World Health Organization’s regional office in Africa has warned that rising cases of Covid-19 indicating a possible third wave might choke the much hyped healthcare structure of the African sub-continent.
Healthcare framework and infrastructure in majority of the continent is already in dilapidated state. But with rising number of Covid-19 cases, the global health body is raising concerns. World Health Organization said that the infection rate is on a rise in at least 12 African countries, including Ethiopia, Cameroon, Guinea and Kenya.
Healthcare framework in Africa, doctors, nurses and healthcare workers are stretched to the threshold as this week witnessed cases crossing 4.1 million mark. This was a sharp surge in cases as compared to the 2.7m cases recorded in December end. South Africa is leading with over 1.5m cases and over 52,000 deaths.
Tragically, just 7 million people have been so far vaccinated across Africa that has a population of over billion.
Compared to the first wave of Covid-19, the second of infections that rose in 2020 end was far more aggressive and catastrophic for the continent. One of the reasons could be implementation of fewer and less severe public health measures than imposed in first wave, said The Lancet this week. By 2020 end, Africa bore share of 3-4% of global cases of Covid-19. But considering the vast underestimation of true scenario, experts fear that detection of variants can be distorted.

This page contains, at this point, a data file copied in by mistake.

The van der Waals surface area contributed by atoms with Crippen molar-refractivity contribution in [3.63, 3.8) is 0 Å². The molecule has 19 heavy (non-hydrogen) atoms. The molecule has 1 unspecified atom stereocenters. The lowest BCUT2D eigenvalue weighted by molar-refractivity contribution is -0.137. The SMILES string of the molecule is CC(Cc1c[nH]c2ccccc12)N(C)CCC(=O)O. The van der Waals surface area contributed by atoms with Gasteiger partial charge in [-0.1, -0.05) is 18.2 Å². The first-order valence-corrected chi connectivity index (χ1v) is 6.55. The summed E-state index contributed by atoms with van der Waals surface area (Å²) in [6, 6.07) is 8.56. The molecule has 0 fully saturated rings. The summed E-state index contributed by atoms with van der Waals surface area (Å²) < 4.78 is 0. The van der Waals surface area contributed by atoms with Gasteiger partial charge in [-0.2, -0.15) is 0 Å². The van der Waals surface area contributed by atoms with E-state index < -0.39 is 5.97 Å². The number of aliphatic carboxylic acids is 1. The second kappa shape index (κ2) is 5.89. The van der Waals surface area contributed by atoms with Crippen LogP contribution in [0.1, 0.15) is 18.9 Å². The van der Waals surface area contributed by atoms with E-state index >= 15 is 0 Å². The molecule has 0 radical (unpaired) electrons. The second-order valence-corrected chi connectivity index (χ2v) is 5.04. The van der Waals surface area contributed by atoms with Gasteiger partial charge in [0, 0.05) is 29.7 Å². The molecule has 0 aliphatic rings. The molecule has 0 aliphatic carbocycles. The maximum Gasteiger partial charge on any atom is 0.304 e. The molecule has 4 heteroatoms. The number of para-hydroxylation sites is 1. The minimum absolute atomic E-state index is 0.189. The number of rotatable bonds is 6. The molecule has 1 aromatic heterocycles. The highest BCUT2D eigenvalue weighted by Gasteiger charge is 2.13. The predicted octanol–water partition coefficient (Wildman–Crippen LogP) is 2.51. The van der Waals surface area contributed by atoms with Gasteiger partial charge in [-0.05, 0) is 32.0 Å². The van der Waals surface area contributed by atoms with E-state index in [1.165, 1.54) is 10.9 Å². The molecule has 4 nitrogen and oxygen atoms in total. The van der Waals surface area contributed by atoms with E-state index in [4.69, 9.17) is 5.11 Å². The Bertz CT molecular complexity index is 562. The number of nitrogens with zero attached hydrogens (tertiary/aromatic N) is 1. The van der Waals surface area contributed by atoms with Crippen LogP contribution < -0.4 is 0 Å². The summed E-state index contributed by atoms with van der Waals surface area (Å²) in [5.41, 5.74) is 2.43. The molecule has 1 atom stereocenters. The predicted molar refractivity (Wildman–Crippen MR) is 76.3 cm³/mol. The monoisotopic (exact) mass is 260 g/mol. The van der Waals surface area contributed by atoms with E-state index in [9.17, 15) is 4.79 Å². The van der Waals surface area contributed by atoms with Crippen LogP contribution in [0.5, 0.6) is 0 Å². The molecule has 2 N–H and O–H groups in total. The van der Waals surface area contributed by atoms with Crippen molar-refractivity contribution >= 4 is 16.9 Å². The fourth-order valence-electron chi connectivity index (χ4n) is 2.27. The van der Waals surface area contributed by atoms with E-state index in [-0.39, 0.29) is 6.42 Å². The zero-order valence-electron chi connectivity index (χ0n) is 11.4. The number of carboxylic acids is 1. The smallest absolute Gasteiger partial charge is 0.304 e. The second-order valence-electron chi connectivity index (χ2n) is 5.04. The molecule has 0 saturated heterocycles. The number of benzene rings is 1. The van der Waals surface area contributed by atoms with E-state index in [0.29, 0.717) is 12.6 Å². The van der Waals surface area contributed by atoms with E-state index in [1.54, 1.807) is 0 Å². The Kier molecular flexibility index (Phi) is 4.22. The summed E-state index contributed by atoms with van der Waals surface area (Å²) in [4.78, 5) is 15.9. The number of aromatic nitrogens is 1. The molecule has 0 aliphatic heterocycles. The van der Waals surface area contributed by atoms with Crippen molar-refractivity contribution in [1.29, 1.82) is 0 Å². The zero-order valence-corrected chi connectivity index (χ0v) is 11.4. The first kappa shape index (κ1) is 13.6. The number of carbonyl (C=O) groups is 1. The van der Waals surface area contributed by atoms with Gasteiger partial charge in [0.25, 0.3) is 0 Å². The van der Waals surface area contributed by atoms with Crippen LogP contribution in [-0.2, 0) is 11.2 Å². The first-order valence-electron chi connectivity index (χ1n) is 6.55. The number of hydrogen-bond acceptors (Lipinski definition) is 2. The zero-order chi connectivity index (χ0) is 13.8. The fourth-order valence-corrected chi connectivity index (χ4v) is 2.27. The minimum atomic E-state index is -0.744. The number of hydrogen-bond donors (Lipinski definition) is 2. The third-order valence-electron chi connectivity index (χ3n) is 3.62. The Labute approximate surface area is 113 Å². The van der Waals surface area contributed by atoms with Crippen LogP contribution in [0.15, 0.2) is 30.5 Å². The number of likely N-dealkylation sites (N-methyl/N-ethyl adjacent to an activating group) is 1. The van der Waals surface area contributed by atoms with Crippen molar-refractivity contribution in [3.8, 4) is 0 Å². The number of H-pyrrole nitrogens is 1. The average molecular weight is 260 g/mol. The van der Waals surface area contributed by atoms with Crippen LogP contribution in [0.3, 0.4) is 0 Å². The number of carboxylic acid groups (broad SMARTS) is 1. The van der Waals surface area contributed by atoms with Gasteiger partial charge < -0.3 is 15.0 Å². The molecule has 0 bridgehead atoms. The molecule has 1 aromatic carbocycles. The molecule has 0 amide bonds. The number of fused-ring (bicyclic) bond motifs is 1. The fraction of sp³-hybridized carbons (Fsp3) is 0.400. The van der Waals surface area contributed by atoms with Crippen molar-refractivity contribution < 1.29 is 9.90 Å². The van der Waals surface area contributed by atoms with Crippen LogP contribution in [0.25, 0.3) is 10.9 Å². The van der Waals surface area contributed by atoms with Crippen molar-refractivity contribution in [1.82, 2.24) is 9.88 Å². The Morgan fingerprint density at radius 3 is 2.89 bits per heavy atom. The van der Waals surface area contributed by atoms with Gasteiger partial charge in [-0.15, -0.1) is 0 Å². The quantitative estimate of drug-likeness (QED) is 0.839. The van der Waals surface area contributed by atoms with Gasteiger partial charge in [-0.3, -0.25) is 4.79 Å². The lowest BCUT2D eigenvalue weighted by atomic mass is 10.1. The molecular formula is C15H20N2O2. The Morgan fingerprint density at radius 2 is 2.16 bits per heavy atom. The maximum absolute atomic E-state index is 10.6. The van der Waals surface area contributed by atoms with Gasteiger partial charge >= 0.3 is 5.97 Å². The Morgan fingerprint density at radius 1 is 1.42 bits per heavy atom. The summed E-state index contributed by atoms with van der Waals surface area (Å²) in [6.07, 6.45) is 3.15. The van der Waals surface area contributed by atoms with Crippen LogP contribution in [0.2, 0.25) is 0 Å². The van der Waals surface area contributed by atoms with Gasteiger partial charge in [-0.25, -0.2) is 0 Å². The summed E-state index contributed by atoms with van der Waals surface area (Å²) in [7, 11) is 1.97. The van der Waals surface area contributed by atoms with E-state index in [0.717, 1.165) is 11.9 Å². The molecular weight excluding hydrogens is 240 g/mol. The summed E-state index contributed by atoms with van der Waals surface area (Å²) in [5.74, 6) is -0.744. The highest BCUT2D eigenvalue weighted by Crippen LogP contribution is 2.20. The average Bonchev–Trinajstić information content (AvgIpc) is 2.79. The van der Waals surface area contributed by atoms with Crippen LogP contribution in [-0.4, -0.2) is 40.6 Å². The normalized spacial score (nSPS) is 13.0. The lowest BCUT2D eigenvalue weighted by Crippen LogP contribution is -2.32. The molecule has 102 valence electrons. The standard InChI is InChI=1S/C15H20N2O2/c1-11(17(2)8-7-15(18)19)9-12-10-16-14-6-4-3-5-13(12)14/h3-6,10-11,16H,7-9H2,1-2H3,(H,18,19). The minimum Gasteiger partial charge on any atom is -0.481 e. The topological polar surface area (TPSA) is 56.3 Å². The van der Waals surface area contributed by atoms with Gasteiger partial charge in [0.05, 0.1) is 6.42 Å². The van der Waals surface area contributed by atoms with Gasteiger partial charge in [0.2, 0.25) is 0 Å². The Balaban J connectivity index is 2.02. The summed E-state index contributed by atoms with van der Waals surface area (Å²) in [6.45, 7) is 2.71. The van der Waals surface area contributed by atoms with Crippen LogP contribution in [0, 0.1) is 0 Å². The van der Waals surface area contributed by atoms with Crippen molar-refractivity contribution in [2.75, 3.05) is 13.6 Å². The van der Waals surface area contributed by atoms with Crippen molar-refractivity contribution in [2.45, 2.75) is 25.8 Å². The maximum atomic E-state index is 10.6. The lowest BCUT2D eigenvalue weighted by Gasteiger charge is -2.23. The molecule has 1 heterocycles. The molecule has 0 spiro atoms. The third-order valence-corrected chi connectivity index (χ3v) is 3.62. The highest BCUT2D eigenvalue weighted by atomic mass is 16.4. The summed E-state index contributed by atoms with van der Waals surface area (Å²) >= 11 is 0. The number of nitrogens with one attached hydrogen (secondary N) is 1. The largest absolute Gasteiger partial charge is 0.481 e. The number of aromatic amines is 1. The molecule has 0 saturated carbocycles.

With Kenya recording a surge of 20% cases of Covid-19, experts have warned public of difficult days ahead. Kenya’s health ministry tweeted, “We are in the third wave of this virus, and it’s a wave that threatens to erase all the gains we have made as a country in fighting the pandemic over the last one year.” Kenya’s all intensive care unit beds have been occupied with doctors themselves getting infected with the virus.
WHO authorities in Africa said that with inadequate healthcare facilities in continent, including those for testing and isolation of Covid-19 cases, the healthcare personnel are bearing the brunt if pandemic now with “work overload, poor infection prevention and control measures”. In a tragic toll, 3.5% total cases in Africa are among healthcare professionals.
The Kenya Medical Practitioners, Pharmacists and Dentists Union said in a statement, “The acute shortage of doctors across the country is detrimental to health services delivery amidst the pandemic. This month has recorded an increase in healthcare workers’ infection, there are currently 10 doctors admitted in various facilities across the country and this indicates the need for extra precaution by members of the public.” The union further urged people to follow all the precautionary measures and be cautious when visiting a doctor or any medical facility.
“Covid-19 has heavily jolted the health workforce in the African region. Since the beginning of the pandemic, 267 health worker infections have been recorded on average every day, translating to 11 new health worker infections per hour,” said the WHO.